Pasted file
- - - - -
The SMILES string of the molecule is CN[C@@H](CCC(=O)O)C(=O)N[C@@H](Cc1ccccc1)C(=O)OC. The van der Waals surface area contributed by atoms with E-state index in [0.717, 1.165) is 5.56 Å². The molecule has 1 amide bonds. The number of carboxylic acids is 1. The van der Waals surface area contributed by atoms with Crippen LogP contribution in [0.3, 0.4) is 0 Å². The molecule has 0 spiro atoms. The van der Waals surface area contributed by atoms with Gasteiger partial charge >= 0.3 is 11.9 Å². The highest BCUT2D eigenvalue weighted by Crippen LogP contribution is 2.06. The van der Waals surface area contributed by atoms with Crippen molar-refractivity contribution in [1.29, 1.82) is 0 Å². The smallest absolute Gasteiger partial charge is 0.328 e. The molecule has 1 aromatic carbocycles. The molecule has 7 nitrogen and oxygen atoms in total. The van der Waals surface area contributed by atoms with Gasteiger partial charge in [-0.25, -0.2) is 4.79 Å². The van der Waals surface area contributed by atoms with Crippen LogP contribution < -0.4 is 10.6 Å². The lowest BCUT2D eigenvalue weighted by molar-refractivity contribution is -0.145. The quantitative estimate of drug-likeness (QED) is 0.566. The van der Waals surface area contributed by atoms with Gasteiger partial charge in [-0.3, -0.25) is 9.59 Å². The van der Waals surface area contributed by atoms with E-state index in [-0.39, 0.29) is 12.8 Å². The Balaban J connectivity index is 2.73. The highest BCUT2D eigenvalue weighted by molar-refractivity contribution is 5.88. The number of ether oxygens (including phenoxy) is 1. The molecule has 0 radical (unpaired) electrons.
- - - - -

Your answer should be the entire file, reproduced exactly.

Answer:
The SMILES string of the molecule is CN[C@@H](CCC(=O)O)C(=O)N[C@@H](Cc1ccccc1)C(=O)OC. The van der Waals surface area contributed by atoms with E-state index in [0.717, 1.165) is 5.56 Å². The molecule has 1 amide bonds. The number of carboxylic acids is 1. The van der Waals surface area contributed by atoms with Crippen LogP contribution in [0.3, 0.4) is 0 Å². The molecule has 0 spiro atoms. The van der Waals surface area contributed by atoms with Gasteiger partial charge >= 0.3 is 11.9 Å². The highest BCUT2D eigenvalue weighted by Crippen LogP contribution is 2.06. The van der Waals surface area contributed by atoms with Crippen molar-refractivity contribution in [1.29, 1.82) is 0 Å². The smallest absolute Gasteiger partial charge is 0.328 e. The molecule has 1 aromatic carbocycles. The molecule has 7 nitrogen and oxygen atoms in total. The van der Waals surface area contributed by atoms with Gasteiger partial charge in [-0.25, -0.2) is 4.79 Å². The van der Waals surface area contributed by atoms with Crippen LogP contribution < -0.4 is 10.6 Å². The lowest BCUT2D eigenvalue weighted by molar-refractivity contribution is -0.145. The quantitative estimate of drug-likeness (QED) is 0.566. The van der Waals surface area contributed by atoms with Gasteiger partial charge in [-0.3, -0.25) is 9.59 Å². The van der Waals surface area contributed by atoms with E-state index in [-0.39, 0.29) is 12.8 Å². The Balaban J connectivity index is 2.73. The highest BCUT2D eigenvalue weighted by molar-refractivity contribution is 5.88. The number of ether oxygens (including phenoxy) is 1. The molecule has 0 radical (unpaired) electrons.